Drama techniques to get them talking

Drama techniques which focus on getting across meaning with body, as well as words, are very useful for the language classroom.

Clare Lavery

These techniques:

  • Encourage creativity of thought
  • Appeal to reluctant speakers
  • Appeal to the more 'physical' learner
  • Reinforce understanding of language as a way to communicate meaning
  • Are suitable for all levels

Words with mime and movement

This is an activity to revise recently learnt vocabulary. You need to prepare a set of word cards with words that allow for mime or movement, such as happy or swimming. Then follow these steps:

  • Students sit or stand in a circle with you in the centre.
  • Say a word from a pile of word cards.
  • Indicate the first student to start the game. This student steps into the circle and either mimes the meaning of the word with body/hand movements or says the word with a voice reflecting the meaning of the word. For example:
    • slow = Said very slowly or mimed with a slow swaying movement of the arms.
    • frightened = Said or mimed with a look of fear on the face and/or a tone of terror.
  • After the first player mimes/says the word they must step back into the circle. Then each student in the circle must step in and repeat until the whole group has mimed or said it.
  • Continue round the circle, giving a new word for each student to try out. Keep the movement around the circle fairly rapid.

Lost for words – mime to get your message across

It can be helpful to put students in the shoes of a foreigner who has to get their meaning across with mime, gesture and sound effects! This practises communication survival techniques. The game can be played in two teams.

  • Put a set of cards at the front. Each card contains a sentence or question a foreigner might need to say.
  • Ask the first student to come to the front and pick a card. They must then try and make themselves understood to the rest of the class through mime, gesture or even sound effects, but they are not allowed to speak.
  • Invite the other students to guess what the student at the front wants to say, for example:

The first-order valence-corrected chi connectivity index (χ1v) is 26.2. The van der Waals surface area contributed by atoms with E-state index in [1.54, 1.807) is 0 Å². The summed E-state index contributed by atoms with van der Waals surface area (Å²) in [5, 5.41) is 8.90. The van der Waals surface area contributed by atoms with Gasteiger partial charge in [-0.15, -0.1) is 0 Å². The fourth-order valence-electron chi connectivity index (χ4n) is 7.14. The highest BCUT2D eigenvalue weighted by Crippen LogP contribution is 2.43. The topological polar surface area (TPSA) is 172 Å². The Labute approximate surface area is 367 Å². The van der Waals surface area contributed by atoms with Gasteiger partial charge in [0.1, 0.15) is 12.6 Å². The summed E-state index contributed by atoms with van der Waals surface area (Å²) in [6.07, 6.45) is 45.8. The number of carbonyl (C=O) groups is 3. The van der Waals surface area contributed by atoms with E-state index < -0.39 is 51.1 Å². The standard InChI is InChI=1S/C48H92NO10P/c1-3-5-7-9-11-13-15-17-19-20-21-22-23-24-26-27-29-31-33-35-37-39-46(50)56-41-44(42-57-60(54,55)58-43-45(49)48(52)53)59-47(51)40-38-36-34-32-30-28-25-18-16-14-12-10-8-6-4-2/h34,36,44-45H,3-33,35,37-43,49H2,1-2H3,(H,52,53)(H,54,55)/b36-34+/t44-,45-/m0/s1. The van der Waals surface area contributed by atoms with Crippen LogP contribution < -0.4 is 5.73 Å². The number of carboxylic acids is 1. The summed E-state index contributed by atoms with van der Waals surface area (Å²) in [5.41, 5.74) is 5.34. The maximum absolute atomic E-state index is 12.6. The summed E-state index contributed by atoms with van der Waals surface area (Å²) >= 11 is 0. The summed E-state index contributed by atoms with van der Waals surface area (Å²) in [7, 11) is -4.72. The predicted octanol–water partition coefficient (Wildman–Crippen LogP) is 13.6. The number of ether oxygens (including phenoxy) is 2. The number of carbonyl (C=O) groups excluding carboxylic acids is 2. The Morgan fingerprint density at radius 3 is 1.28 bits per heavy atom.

• He wants to say, 'Have you got the time?'
    • No, I think he's asking if the bus is coming.
  • You could use these sentences: I don't feel well. You mustn't smoke in here. Have you got any change for this note? How does this machine work? Where's the nearest hospital? Can I have some sugar for my coffee? Is this the queue for sending a parcel? Does this bus go to the centre? What's the wi-fi password?
  • With higher levels you can lead in to a discussion on how people react to foreigners who cannot speak their language. Do people tend to speak more loudly to foreigners? Do they think volume makes a difference to understanding?

Shadowing the video – mime to get in to character

Show students a short situation on video. This could be a social situation, such as a conversation in a public place like a hotel reception or airport. Choose short clips with two or maximum three characters and a short three or four line dialogue.

  • Play the clip with the sound off. Students watch and study the faces and body movements of the characters. Ask them all to look at one character or give them each a character to focus on.
  • Students must watch again but try to shadow the movements of the character. This involves moving their bodies in the same way, their faces taking the same expressions and moving their lips in the same way. You might like to break this task down and focus on body movements first and then shadowing the lips in a second viewing. Demonstrate this technique yourself.
  • Show the clip again with the sound on but tell students to continue shadowing and mouthing the words.
  • Put students in pairs/small groups and ask them to act out the situation again with their voices too. Tell them to try and stay 'in character' with body movement, etc.
  • With higher levels you can lead in to a discussion on how important facial expressions and body language are. While they were shadowing the video, did they find they were gesturing or moving differently to how they would normally? How much do people normally gesture while talking in their culture?
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